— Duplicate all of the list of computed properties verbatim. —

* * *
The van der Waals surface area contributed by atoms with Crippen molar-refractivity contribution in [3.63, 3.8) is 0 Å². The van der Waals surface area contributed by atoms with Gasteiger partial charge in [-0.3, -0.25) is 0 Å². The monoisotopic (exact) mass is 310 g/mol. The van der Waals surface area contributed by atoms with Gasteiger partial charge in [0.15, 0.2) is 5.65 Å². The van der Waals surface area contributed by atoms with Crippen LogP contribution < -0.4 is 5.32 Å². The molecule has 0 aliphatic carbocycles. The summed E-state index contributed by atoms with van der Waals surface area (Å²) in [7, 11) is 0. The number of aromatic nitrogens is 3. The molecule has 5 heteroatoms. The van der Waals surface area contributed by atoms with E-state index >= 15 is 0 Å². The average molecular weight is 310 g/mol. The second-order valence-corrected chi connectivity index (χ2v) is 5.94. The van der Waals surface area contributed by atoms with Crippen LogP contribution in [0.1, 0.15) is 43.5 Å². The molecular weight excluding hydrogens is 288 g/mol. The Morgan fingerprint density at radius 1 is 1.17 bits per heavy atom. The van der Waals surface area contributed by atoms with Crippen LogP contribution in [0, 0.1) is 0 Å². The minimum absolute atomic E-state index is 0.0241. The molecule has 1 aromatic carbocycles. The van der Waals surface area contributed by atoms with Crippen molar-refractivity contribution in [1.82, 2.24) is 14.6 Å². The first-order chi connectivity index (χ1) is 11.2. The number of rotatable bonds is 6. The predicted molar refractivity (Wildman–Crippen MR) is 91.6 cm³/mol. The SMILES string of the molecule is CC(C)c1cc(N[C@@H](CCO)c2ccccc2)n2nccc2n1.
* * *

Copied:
The van der Waals surface area contributed by atoms with Crippen molar-refractivity contribution in [3.63, 3.8) is 0 Å². The van der Waals surface area contributed by atoms with Gasteiger partial charge in [-0.3, -0.25) is 0 Å². The monoisotopic (exact) mass is 310 g/mol. The van der Waals surface area contributed by atoms with Gasteiger partial charge in [0.15, 0.2) is 5.65 Å². The van der Waals surface area contributed by atoms with Crippen LogP contribution < -0.4 is 5.32 Å². The molecule has 0 aliphatic carbocycles. The summed E-state index contributed by atoms with van der Waals surface area (Å²) in [7, 11) is 0. The number of aromatic nitrogens is 3. The molecule has 5 heteroatoms. The van der Waals surface area contributed by atoms with E-state index >= 15 is 0 Å². The average molecular weight is 310 g/mol. The second-order valence-corrected chi connectivity index (χ2v) is 5.94. The van der Waals surface area contributed by atoms with Crippen LogP contribution in [0.1, 0.15) is 43.5 Å². The molecular weight excluding hydrogens is 288 g/mol. The Morgan fingerprint density at radius 1 is 1.17 bits per heavy atom. The van der Waals surface area contributed by atoms with Crippen LogP contribution in [0, 0.1) is 0 Å². The minimum absolute atomic E-state index is 0.0241. The molecule has 1 aromatic carbocycles. The van der Waals surface area contributed by atoms with Crippen molar-refractivity contribution in [1.82, 2.24) is 14.6 Å². The first-order chi connectivity index (χ1) is 11.2. The number of rotatable bonds is 6. The predicted molar refractivity (Wildman–Crippen MR) is 91.6 cm³/mol. The SMILES string of the molecule is CC(C)c1cc(N[C@@H](CCO)c2ccccc2)n2nccc2n1.